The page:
XC gnarr! Great in the dry, terrifying in the wet!

Why is it that when you ride a bike for the first time that there are certain things you always do in quick succession? Pick it up to feel the weight? Jump out of the saddle in a ragged sprinting style that could kindly be described as ungainly? Aim for every rock and root to see how the rear shock feels as it soaks up the bumps? Skid the back wheel out? I was doing all of these classics and more. I have no idea why I do this every time. It tells me the sum total of nothing and yet still I persist. Must be the little kid in me itching to get out, I guess.

Getting ready to drop in.

Turning a corner, we spun our way up a road climb that soon changed to wide forest track. I resisted the urge to try and hang with the guys and just go at my own pace instead.  On a couple of steeper sections, I tried to manhandle the bike by getting out of the saddle but it merely translated into forward motion without complaint.

While the boys zoomed off, I found myself just messing about on the LUX. Fast, out of the saddle spring intervals mixed in with relaxed spinning. I was having fun. I toyed with the idea of chasing them down but my sensible head soon kicked in. This wasn’t a race and if it was, my chances of winning it were pretty slender!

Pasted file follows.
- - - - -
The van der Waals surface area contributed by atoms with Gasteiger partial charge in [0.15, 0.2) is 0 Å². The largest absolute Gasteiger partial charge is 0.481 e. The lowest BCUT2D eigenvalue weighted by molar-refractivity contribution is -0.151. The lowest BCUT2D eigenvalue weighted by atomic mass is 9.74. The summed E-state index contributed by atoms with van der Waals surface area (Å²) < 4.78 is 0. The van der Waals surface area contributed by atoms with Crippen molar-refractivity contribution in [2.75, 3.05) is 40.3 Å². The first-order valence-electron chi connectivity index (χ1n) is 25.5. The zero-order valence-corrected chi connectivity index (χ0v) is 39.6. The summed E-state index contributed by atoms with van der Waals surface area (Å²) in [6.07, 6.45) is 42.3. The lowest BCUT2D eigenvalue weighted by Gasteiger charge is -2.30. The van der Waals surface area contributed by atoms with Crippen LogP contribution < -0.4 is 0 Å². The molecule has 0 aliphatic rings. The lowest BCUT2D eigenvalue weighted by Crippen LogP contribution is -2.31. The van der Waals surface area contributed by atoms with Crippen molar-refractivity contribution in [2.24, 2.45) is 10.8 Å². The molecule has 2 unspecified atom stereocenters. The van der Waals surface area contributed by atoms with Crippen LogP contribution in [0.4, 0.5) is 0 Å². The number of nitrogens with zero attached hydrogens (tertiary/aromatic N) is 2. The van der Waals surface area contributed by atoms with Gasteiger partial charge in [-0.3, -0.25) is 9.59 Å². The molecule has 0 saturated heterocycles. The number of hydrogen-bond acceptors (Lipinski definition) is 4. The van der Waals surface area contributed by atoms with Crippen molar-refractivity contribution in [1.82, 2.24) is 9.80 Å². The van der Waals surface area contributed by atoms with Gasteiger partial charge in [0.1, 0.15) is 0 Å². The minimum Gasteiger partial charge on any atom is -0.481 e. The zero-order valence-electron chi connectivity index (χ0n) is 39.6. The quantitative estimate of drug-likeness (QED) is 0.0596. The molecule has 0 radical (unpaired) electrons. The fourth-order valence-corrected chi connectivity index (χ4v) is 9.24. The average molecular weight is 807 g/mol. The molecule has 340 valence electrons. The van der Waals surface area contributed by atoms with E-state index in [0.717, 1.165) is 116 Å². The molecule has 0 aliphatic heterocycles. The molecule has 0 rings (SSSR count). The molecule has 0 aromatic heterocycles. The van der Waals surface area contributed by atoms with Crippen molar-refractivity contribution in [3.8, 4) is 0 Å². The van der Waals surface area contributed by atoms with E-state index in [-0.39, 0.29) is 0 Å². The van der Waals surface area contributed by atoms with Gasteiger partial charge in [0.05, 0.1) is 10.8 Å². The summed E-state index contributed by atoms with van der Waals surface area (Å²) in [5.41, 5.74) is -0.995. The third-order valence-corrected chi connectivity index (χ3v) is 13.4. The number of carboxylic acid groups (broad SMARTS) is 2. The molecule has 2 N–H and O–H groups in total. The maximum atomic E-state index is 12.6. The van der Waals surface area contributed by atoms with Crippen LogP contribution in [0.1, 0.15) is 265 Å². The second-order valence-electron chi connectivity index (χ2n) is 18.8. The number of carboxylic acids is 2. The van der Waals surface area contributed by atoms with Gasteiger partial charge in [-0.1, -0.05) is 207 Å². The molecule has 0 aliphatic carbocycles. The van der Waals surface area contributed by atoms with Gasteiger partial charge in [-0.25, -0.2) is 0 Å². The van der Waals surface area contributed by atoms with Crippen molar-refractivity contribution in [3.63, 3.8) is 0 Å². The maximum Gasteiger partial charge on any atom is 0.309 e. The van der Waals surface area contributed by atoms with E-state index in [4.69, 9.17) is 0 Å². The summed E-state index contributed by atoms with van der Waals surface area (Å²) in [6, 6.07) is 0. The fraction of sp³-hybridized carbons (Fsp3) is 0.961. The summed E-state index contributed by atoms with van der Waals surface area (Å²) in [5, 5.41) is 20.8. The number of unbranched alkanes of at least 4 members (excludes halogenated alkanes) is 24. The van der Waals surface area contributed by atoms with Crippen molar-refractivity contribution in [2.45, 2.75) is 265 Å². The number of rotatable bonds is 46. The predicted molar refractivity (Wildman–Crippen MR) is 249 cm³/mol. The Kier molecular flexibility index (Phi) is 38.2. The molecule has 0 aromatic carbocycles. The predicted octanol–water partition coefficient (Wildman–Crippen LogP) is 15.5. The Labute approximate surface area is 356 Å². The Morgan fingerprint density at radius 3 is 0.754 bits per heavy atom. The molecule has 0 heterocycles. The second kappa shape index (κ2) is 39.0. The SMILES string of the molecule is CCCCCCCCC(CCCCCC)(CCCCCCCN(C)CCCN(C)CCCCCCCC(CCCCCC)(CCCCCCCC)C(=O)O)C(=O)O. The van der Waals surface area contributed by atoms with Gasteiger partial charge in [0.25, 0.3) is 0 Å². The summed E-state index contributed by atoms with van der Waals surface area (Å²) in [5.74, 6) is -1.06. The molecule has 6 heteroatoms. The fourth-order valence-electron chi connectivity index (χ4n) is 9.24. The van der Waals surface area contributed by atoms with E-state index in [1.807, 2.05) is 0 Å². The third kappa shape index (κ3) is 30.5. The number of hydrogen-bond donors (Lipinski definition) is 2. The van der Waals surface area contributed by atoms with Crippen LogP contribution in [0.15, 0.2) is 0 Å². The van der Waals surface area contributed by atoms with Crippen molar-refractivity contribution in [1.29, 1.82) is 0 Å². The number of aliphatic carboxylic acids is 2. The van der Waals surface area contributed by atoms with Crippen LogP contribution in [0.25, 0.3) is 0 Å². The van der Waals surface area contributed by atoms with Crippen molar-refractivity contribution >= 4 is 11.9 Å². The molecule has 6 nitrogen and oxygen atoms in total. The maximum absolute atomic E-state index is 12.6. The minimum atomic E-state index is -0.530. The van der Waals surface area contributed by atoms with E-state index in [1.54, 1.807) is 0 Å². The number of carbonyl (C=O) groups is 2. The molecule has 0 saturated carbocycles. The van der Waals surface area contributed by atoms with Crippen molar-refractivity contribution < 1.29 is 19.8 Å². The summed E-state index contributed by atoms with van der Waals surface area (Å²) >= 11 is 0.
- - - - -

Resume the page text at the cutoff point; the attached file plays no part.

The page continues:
So fast the greens have turned monochrome!

I may have been on the cheapest of the range, the LUX CF SL 6.0 Pro Race, which comes in at £2,349, but I didn’t feel that I was at a disadvantage compared to the boys on their top end spec’d models.  Besides, mine had by far the coolest colour scheme and as everyone knows, red bikes are the fastest!

Chilling out at the top of the climb.